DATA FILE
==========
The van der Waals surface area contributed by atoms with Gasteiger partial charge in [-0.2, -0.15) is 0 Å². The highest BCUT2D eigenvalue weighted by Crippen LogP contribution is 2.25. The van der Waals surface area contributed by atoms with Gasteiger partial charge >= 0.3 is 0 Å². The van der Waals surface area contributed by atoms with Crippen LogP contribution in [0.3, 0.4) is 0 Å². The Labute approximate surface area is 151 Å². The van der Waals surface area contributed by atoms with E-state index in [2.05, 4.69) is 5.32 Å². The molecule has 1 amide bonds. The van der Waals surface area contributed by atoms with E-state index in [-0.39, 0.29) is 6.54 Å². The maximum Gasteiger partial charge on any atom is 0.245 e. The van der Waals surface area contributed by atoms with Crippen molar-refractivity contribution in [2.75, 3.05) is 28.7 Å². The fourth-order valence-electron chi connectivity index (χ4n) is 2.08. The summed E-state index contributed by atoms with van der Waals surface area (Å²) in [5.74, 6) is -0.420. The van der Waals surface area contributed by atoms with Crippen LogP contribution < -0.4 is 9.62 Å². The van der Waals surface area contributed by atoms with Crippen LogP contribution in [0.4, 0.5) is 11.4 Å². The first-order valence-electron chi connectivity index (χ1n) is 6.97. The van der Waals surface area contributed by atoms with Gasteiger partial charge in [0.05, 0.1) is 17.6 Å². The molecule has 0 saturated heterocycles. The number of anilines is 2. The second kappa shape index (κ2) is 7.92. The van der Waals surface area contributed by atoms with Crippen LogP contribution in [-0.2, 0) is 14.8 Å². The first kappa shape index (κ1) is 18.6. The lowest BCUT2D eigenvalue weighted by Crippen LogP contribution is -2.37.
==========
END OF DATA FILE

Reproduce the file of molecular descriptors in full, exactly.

The van der Waals surface area contributed by atoms with Gasteiger partial charge in [-0.2, -0.15) is 0 Å². The highest BCUT2D eigenvalue weighted by Crippen LogP contribution is 2.25. The van der Waals surface area contributed by atoms with Gasteiger partial charge >= 0.3 is 0 Å². The van der Waals surface area contributed by atoms with Crippen LogP contribution in [0.3, 0.4) is 0 Å². The Labute approximate surface area is 151 Å². The van der Waals surface area contributed by atoms with E-state index in [2.05, 4.69) is 5.32 Å². The molecule has 1 amide bonds. The van der Waals surface area contributed by atoms with E-state index in [-0.39, 0.29) is 6.54 Å². The maximum Gasteiger partial charge on any atom is 0.245 e. The van der Waals surface area contributed by atoms with Crippen molar-refractivity contribution in [2.75, 3.05) is 28.7 Å². The fourth-order valence-electron chi connectivity index (χ4n) is 2.08. The summed E-state index contributed by atoms with van der Waals surface area (Å²) in [5.74, 6) is -0.420. The van der Waals surface area contributed by atoms with Crippen LogP contribution < -0.4 is 9.62 Å². The van der Waals surface area contributed by atoms with Crippen LogP contribution in [0.4, 0.5) is 11.4 Å². The first-order valence-electron chi connectivity index (χ1n) is 6.97. The van der Waals surface area contributed by atoms with Gasteiger partial charge in [0.05, 0.1) is 17.6 Å². The molecule has 0 saturated heterocycles. The number of anilines is 2. The second kappa shape index (κ2) is 7.92. The van der Waals surface area contributed by atoms with Crippen LogP contribution in [-0.2, 0) is 14.8 Å². The first kappa shape index (κ1) is 18.6. The lowest BCUT2D eigenvalue weighted by Crippen LogP contribution is -2.37.